It was David who was being spiteful.   It was he who was playing games.    When David turned his back on Louise in the first half of the movie when he rode away in his motorboat, right after she said, "I won't let you abandon me. I'll find a way to keep you with me. I'll lie if I have to, but I'll find a way!   No, I didn't mean it!   Please don't go!", David was free of Louise.  He was far away from her.    He chose to come back to town and to insinuate himself into her life and to dangle himself in front of her.  He didn't want her, but it didn't stop him from hovering near her and doing so repeatedly.  

David was being cruel.   He didn't want Louise, but he apparently didn't want anyone else to have her either.

He didn't care about Louise, but he couldn't stand the thought of her being happy without him and with someone else.

He hurried back to town once he knew that she was marrying another man.   It's obvious that this guy was playing head games.

 

Louise was happy and at peace for the first time in ages when she accepted Dean's marriage proposal.  Dean wanted to marry her still, even after she was upfront with him, letting him know that she was not in love in him.      Both of them laid their cards on the table with each other.   Louise was willing to marry Dean, in order to accept the loyalty and the kindess of a considerate, honest, and rather selfless man, and to put an end to her loneliness and to have finally a man who wanted her and genuinely cared for her.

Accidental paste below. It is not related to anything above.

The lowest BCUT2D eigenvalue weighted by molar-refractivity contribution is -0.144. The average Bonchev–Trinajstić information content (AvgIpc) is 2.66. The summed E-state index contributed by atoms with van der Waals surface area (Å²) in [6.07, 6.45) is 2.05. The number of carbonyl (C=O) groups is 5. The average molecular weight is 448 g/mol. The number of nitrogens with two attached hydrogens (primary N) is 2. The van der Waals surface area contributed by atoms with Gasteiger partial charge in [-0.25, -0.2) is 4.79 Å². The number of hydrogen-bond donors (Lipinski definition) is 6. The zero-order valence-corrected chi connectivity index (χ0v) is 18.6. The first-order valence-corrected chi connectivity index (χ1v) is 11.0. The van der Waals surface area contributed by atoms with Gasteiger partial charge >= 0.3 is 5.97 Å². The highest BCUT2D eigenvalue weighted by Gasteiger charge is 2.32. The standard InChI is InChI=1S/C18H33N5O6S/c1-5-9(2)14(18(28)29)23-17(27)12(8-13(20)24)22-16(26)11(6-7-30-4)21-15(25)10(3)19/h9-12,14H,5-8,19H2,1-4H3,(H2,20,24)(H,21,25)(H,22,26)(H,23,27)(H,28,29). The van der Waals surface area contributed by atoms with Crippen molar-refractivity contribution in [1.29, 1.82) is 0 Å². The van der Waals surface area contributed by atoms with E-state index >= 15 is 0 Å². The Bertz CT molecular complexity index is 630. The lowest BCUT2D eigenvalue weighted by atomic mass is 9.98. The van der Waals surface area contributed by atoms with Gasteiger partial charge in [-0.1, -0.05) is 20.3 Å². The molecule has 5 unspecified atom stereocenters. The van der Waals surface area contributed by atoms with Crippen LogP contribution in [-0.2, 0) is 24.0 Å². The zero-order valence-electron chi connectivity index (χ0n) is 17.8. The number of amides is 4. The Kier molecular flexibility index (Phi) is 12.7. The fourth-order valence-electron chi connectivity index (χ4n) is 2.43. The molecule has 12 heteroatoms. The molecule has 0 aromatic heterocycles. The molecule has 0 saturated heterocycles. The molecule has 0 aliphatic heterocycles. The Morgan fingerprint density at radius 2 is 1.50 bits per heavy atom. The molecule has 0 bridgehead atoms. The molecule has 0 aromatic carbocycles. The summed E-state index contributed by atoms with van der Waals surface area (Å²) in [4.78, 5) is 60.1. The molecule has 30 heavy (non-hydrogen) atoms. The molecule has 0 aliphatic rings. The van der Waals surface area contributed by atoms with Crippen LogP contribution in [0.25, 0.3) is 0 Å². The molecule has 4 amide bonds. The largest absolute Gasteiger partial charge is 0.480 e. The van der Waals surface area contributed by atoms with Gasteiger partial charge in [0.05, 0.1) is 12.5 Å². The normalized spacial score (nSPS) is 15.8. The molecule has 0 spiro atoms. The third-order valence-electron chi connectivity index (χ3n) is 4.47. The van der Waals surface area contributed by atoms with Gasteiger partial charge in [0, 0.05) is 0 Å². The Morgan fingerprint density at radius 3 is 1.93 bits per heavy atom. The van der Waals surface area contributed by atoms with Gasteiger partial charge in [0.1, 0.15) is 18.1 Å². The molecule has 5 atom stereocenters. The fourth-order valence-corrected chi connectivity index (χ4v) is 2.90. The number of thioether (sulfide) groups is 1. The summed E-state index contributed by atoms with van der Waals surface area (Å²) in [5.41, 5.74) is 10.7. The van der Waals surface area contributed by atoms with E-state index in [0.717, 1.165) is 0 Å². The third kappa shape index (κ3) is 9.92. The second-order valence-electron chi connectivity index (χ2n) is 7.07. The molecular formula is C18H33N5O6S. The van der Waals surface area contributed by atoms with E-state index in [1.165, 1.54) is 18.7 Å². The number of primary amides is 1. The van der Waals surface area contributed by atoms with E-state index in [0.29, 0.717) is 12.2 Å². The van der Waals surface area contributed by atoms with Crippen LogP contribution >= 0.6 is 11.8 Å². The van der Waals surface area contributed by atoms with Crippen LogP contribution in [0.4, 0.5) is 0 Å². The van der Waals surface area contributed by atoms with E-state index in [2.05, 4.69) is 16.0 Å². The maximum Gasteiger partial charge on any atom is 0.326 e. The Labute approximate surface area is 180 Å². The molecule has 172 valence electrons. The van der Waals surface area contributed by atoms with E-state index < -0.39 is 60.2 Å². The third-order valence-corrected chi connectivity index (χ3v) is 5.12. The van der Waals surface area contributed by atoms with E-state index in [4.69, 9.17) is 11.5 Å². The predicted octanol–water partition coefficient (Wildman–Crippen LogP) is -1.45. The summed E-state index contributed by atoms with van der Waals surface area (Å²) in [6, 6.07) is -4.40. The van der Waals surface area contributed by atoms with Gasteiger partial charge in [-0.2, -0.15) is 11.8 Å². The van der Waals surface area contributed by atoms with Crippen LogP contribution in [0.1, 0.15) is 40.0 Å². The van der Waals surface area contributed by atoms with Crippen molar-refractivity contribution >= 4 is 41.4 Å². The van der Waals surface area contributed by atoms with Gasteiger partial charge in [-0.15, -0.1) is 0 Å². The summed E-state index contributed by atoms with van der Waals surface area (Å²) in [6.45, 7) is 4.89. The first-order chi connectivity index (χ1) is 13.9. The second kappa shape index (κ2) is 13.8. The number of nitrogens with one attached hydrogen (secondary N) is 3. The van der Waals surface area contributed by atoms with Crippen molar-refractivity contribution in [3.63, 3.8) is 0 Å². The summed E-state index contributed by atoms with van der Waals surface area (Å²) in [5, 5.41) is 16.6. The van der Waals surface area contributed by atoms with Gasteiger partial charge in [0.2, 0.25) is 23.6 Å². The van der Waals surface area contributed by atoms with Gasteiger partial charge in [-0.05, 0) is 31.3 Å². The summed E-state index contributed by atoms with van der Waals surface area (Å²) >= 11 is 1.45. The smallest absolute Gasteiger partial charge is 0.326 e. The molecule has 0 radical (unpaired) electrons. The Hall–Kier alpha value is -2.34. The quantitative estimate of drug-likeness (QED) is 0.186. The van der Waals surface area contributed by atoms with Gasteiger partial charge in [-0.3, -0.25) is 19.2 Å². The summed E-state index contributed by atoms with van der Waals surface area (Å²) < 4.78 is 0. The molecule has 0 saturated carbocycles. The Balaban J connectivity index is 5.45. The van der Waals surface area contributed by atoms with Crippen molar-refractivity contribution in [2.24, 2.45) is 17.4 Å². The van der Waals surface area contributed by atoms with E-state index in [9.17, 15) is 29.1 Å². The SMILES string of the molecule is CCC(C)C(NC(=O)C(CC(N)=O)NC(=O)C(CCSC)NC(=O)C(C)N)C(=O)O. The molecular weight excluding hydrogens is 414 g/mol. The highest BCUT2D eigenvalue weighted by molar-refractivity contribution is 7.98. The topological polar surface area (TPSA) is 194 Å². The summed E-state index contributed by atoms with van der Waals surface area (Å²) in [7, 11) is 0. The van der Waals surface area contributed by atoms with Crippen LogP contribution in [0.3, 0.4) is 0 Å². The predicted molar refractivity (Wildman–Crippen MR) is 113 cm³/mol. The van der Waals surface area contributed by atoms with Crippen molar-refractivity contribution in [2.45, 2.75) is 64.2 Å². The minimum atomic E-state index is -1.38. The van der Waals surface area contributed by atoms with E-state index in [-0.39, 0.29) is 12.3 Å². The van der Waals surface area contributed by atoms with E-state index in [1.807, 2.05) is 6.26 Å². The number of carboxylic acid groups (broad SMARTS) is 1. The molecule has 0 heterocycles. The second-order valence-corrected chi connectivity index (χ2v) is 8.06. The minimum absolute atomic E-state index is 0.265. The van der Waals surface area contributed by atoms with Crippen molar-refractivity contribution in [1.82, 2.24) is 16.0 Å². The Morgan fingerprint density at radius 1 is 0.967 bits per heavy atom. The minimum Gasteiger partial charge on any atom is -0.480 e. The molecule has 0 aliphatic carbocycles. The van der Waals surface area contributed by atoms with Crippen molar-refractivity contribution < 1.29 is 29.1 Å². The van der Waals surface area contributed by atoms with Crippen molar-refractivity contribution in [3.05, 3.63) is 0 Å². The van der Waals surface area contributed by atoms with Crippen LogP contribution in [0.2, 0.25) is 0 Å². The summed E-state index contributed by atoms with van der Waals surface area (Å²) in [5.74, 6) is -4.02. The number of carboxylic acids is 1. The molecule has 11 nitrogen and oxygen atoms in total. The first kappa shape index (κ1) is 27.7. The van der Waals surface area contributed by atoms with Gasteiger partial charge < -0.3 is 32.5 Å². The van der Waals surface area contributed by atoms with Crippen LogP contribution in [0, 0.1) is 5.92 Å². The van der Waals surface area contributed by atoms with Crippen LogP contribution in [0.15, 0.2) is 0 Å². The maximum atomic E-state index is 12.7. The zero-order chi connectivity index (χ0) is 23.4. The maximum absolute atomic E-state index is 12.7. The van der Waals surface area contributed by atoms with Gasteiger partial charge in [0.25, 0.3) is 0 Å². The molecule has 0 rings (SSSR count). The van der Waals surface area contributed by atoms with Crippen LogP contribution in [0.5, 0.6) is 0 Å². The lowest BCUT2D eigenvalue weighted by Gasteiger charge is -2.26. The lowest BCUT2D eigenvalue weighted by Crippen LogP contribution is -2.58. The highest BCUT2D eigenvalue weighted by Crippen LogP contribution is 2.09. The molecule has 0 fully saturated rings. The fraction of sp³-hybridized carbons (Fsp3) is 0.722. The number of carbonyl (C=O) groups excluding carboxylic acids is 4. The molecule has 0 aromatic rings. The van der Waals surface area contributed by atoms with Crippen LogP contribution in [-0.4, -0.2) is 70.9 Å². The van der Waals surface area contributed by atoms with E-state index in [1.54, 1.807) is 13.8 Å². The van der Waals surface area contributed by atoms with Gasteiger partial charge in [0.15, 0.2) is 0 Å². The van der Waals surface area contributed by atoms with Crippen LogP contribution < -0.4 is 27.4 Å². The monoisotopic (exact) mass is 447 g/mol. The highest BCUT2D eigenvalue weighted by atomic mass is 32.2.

Louise's happiness and peace were shaken when David returned to town and began to hover near her.   He put the screws to her.

He and Louise weren't even friends after he broke up with her, and he was not willing to be Louise's friend.

All the more reason that he ought not to have gone to his ex-lover's wedding.

There was no good reason for David to be there.  None at all.  None whatsoever.  He was up to no good.

(To me, his behavior matches the profile of someone with narcissistic personality disorder.

I've known at least two people in real life who fit enough of the defining criteria of this psychological disorder.)  

 

On a tangential note, I would love to have seen this film end not only with Carol and Dean learning the truth about David, but for Louise not to have given into her obsession and her desire for revenge, and for her to realize that she had come to truly love Dean.

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But aren't we actually seeing this whole story through Louise's prism? Maybe a lot of his cruelty is in her imagination?

 

Very solid point.   I also believe that often David was just being glib.  Saying thing that he didn't really believe because he found Louise so annoying.     Ok, one could say that it isn't nice to mess with someone that is mentally unstable but David didn't know how unstable Louise was.